Everybody Hates Brett Favre

With a few exceptions, columnists call Favre out

It's not exactly rocket science. Brett Favre is a very, very hateable person. We wrote an ode to our hate yesterday -- which, if you're wondering, is burning even brighter on day two, thanks to Favre's "It's good for football" nonsense. This man is a plague; he must be stopped.

Not surprisingly, the people paid money to analyze sports in Chicago largely agree. A quick survey of local sports columnists prove that most of them are like the fans they write for: they hate Brett Favre. Except, that is, for Rick Morrissey. But we'll get to him in a second.

First, the Chicago Tribune's Steve Rosenbloom: "I already had the Chicago Cutlers at 13-3, but that goes to 14-2 as soon as the drama queen becomes a Viking. I mean, it doesn’t get much better for a questionable Bears defense than for Minnesota to bring in a quarterback with a worse rating than Tarvaris Jackson --- true fact --- and compound that with a quarterback who has the credentials to overrule handoffs to Adrian Peterson, whom the Bears can’t tackle. What’s more, Bears coach Lovie Smith beats Favre more than he beats Jackson. The only way it could get any better for the Bears is if Favre was coached by Charlie Weis. Goodness, even Bob Babich could deisgn a defense to win that game."

Likewise, the Sun-Times's Rick Telander is almost shocked at how frequently and readily Brett Favre was willing to lie about his return: "It's a marvel to me that a fellow could say, as Favre did last February when asked if he had absolutely retired from the game, ''I can say that -- there's no way'' -- and then find a way. Just say you're going to play forever, for as much money as possible, with no loyalties to anyone or anything except your own ego, and that you'll stop playing -- or un-retiring -- when nobody on the face of the earth will have you on their team. There's dignity in simply saying you don't want to go through the ugly part of training camp one more time. Just say it. But don't keep playing this cat-and-squirrel game."

A bit more level-headed, the Trib's David Haugh argues Favre makes the Vikings the best team in the NFC North: "Consider this Vikings team won the division in 2008 with Gus Frerotte playing quarterback. They can contend for the NFC title with Favre, a clear upgrade. [...] Objectively, a guy who will turn 40 this season rates behind Jay Cutler and the Packers' Aaron Rodgers as the best quarterback in the division. But he doesn't have to have a Pro Bowl season for the Vikings to compete for the Super Bowl, which is what made this so appealing for both parties."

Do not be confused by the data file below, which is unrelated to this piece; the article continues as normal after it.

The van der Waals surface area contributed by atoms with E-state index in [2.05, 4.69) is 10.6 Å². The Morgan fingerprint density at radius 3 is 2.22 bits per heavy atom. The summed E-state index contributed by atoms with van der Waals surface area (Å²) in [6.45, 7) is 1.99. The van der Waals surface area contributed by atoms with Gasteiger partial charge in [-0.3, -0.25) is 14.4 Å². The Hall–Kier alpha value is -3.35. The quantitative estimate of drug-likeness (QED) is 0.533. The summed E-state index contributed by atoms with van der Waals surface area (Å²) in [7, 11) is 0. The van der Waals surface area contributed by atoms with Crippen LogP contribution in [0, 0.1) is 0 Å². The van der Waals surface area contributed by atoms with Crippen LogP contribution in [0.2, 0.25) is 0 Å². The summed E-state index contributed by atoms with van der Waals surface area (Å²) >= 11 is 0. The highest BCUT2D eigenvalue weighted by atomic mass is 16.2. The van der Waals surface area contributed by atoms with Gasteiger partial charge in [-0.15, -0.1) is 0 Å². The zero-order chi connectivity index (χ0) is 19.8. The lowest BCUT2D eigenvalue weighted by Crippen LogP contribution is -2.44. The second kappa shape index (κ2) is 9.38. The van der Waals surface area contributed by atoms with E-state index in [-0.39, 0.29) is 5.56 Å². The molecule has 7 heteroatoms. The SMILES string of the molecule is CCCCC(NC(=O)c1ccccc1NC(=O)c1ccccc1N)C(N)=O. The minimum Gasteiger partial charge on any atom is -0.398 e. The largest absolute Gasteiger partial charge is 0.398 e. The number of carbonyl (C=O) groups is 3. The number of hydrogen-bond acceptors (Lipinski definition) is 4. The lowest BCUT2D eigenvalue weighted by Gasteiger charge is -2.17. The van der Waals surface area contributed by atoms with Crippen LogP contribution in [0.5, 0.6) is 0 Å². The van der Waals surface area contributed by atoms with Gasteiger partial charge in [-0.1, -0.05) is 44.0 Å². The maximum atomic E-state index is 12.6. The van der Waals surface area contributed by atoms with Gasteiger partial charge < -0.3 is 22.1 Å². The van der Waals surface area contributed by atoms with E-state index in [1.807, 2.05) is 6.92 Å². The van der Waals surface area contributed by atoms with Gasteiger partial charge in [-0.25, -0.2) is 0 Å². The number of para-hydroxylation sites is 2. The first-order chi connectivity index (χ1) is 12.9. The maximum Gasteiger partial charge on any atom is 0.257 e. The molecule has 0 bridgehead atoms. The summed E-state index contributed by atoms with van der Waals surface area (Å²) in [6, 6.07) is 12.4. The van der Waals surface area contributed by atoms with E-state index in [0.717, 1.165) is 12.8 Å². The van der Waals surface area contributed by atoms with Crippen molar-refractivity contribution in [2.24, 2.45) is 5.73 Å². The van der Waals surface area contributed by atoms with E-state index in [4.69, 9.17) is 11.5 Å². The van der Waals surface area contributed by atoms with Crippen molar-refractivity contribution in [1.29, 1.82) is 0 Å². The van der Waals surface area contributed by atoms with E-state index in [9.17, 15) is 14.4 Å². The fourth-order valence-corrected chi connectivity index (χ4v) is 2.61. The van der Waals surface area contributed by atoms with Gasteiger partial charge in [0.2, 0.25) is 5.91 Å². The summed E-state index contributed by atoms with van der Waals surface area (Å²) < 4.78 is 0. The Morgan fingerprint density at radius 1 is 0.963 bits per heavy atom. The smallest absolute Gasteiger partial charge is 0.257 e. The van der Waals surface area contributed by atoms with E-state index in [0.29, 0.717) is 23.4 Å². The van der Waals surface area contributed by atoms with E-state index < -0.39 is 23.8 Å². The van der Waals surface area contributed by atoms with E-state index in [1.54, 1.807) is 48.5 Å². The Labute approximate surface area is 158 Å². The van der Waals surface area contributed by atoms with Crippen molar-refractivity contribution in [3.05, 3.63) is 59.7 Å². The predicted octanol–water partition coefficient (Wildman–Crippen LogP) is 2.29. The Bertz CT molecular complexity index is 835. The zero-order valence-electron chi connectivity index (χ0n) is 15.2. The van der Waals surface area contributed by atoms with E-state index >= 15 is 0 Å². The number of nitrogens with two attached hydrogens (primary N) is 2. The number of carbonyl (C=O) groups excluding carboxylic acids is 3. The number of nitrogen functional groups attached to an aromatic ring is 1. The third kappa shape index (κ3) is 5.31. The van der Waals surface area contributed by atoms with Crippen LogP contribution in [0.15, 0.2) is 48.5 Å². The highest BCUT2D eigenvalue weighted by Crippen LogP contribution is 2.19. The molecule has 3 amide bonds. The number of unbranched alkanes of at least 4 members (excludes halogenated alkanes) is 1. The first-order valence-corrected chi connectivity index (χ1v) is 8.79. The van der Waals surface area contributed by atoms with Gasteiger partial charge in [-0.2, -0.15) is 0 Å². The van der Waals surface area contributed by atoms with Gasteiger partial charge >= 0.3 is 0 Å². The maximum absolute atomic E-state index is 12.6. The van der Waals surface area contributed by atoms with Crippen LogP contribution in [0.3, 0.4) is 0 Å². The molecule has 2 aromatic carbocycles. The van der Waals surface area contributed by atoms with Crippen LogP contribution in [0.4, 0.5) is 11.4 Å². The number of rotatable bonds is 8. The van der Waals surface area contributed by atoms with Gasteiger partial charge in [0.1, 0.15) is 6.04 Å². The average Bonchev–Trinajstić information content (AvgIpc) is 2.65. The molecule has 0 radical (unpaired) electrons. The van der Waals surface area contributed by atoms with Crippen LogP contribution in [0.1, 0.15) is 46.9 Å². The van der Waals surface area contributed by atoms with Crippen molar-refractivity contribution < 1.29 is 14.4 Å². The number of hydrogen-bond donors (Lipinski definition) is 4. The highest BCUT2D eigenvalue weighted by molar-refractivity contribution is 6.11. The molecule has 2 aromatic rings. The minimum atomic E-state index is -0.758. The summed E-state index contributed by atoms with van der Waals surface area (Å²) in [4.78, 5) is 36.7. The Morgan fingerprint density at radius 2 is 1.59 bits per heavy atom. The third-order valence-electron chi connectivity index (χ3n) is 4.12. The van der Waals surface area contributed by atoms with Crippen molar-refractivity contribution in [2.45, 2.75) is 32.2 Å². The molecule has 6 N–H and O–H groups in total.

Mike Mulligan agrees, but calls it "a big if": Signing Favre is a boom-or-bust move. If Favre can hold off time, this move could turn out to be brilliant. Tarvaris Jackson would be rated the No. 32 quarterback in the league if he were the Vikings' starter. Favre is probably only the third-best quarterback in his division, but the Bears' Jay Cutler and the Green Bay Packers' Aaron Rodgers are among the top 10 in the league.

And finally, perhaps silliest of all, the Trib's Rick Morrissey gets on the pro-Favre bandwagon and asks why anyone cares whether or not Favre returns. Don't make fun of my Brett!: "Three weeks ago, Favre said he planned to stay retired. Most people took it with a grain of salt because the guy seems to stay retired the way Paris Hilton seems to stay celibate. You're tired of the Favre story. You get mad about it every time you think about it, and you're mad because it's taking up the time normally reserved for pondering the proper ratio of cheese to refried beans on your pregame nachos.

But Favre maneuvering his way out of three weeks of training camp -- that's a veteran move."

We'd actually argue that it's a dishonest, lazy, self-centered and basically unfair-to-his-teammates move, and that Favre managed to somehow damage his reputation even more than if he had just returned in the first place, but you know the old saying: one man's liar is another man's veteran.

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